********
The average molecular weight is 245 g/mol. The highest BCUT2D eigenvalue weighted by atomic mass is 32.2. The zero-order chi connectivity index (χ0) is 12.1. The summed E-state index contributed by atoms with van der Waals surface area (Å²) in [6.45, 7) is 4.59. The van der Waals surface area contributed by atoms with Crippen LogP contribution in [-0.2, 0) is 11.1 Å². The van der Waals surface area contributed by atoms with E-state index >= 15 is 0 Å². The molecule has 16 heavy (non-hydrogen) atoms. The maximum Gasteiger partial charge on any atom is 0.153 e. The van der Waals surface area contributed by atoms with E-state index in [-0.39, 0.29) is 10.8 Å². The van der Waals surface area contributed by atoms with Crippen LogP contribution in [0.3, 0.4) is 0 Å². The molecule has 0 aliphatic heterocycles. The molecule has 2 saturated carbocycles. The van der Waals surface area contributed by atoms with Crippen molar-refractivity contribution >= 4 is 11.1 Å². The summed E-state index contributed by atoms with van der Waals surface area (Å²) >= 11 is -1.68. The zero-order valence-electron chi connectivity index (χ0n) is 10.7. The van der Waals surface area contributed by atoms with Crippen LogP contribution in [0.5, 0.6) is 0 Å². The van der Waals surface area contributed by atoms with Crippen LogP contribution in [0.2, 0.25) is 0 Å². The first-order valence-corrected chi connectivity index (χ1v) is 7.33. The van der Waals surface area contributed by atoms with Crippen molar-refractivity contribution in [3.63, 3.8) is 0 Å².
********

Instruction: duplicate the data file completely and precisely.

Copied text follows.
The average molecular weight is 245 g/mol. The highest BCUT2D eigenvalue weighted by atomic mass is 32.2. The zero-order chi connectivity index (χ0) is 12.1. The summed E-state index contributed by atoms with van der Waals surface area (Å²) in [6.45, 7) is 4.59. The van der Waals surface area contributed by atoms with Crippen LogP contribution in [-0.2, 0) is 11.1 Å². The van der Waals surface area contributed by atoms with E-state index >= 15 is 0 Å². The molecule has 16 heavy (non-hydrogen) atoms. The maximum Gasteiger partial charge on any atom is 0.153 e. The van der Waals surface area contributed by atoms with E-state index in [-0.39, 0.29) is 10.8 Å². The van der Waals surface area contributed by atoms with Crippen LogP contribution in [0.3, 0.4) is 0 Å². The molecule has 0 aliphatic heterocycles. The molecule has 2 saturated carbocycles. The van der Waals surface area contributed by atoms with Crippen molar-refractivity contribution >= 4 is 11.1 Å². The summed E-state index contributed by atoms with van der Waals surface area (Å²) >= 11 is -1.68. The zero-order valence-electron chi connectivity index (χ0n) is 10.7. The van der Waals surface area contributed by atoms with Crippen LogP contribution in [0.5, 0.6) is 0 Å². The van der Waals surface area contributed by atoms with Crippen LogP contribution in [0.2, 0.25) is 0 Å². The first-order valence-corrected chi connectivity index (χ1v) is 7.33. The van der Waals surface area contributed by atoms with Crippen molar-refractivity contribution in [3.63, 3.8) is 0 Å².